The streets of Havana breathe music…drum beats and guitar strums, the very rhythm of the city – and the country’s day-to-day life. And for good reason: its cultural significance is a historical one.
Cuba is often credited with having the greatest influence on the Latin Music we know and listen to today. But where did those songs come from? How did Cuba get her sound? As you will see, Cuban music – like the island country itself – brings to life a number of influences and flavors from the countries who helped shaped its early beginnings.
Spaniards showed up in the 1500s, bringing with them European music and African slaves – the pairing of which would ultimately create the island’s musical heritage.
Not much is known about music-making on the island prior to their arrival – although there are reports of early Cubans using conch shells and wooden trumpets, drums, flutes, and shakers.
Africans brought with them a host of percussive instruments, drums of various sorts and a rhythmic styling that – it would turn out – married well with the tools and techniques of European musical composition.
One of the earliest pieces of music from the era is “Son de la Ma Teodora” by Teodora Ginés. There are differing beliefs the song may or may not have given birth to what would become the Son cubano music style.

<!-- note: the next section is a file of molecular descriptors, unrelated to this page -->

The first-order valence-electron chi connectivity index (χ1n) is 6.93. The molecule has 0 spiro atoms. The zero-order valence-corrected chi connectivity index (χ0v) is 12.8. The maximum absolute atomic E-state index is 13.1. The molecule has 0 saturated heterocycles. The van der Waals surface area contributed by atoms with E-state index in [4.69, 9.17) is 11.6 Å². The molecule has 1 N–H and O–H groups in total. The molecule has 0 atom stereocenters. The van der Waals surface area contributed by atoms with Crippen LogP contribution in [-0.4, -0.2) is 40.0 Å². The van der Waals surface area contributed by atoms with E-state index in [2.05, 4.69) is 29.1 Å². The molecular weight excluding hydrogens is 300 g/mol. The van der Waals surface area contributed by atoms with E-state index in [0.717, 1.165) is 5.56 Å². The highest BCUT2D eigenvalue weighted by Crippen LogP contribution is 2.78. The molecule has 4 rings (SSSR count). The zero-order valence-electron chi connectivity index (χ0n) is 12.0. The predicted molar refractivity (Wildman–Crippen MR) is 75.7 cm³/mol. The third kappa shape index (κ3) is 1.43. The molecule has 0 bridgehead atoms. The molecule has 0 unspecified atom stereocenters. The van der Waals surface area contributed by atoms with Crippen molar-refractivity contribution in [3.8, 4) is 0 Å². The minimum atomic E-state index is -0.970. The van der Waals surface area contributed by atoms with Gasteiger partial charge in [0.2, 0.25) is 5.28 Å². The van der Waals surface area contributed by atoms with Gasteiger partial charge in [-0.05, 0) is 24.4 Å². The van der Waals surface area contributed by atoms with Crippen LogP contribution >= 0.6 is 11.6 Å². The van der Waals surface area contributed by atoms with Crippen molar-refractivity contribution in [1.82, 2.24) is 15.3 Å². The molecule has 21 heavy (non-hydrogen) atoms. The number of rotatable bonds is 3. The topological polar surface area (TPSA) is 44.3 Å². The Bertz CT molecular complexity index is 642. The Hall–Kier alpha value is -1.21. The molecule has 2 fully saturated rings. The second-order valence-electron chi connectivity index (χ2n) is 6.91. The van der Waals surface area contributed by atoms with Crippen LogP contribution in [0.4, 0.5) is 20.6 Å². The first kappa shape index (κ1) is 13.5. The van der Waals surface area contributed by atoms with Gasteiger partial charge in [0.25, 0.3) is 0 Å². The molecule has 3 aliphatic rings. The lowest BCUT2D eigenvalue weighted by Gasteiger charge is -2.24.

Meanwhile, the contradanza was also taking hold and getting people moving. And while most songs in the style were composed for dancing, it was during this period when the man who would pave the way for classical concert music in the country would emerge. Composer Manuel Saumell is credited for the inventing the basis for several musical genres born in the Caribbean country. His ability to develop rhythm and melody earned him recognition by some as the most important Cuban musician of the 19th century.
One of the biggest things to happen in 19th century Cuba – music or otherwise – was the massive performance of Louis Moreau Gottschalk’s “La Nuit des Tropiques” in Havana. For the stunt, Gottschalk teamed a group of about 250 classical musicians with a band of Afro-Cuban drummers, intensifying the spectacle by placing the leader and his large drum front-and-center. The audience inside maxed out at 4000, but people crowded the streets outside as well.
The volume and magnitude of the event earned accolades and Gottschalk distinction as a true hero of Cuba. He would return the following year for another similarly large concert, the likes of which have reportedly not been duplicated on the island since.
And as much as that performance affected everyone within ear shot, the world would soon discover what kind of influence Cuba would have in shaping the sounds – and sights – of music.
Here is Cuban Music History Part 2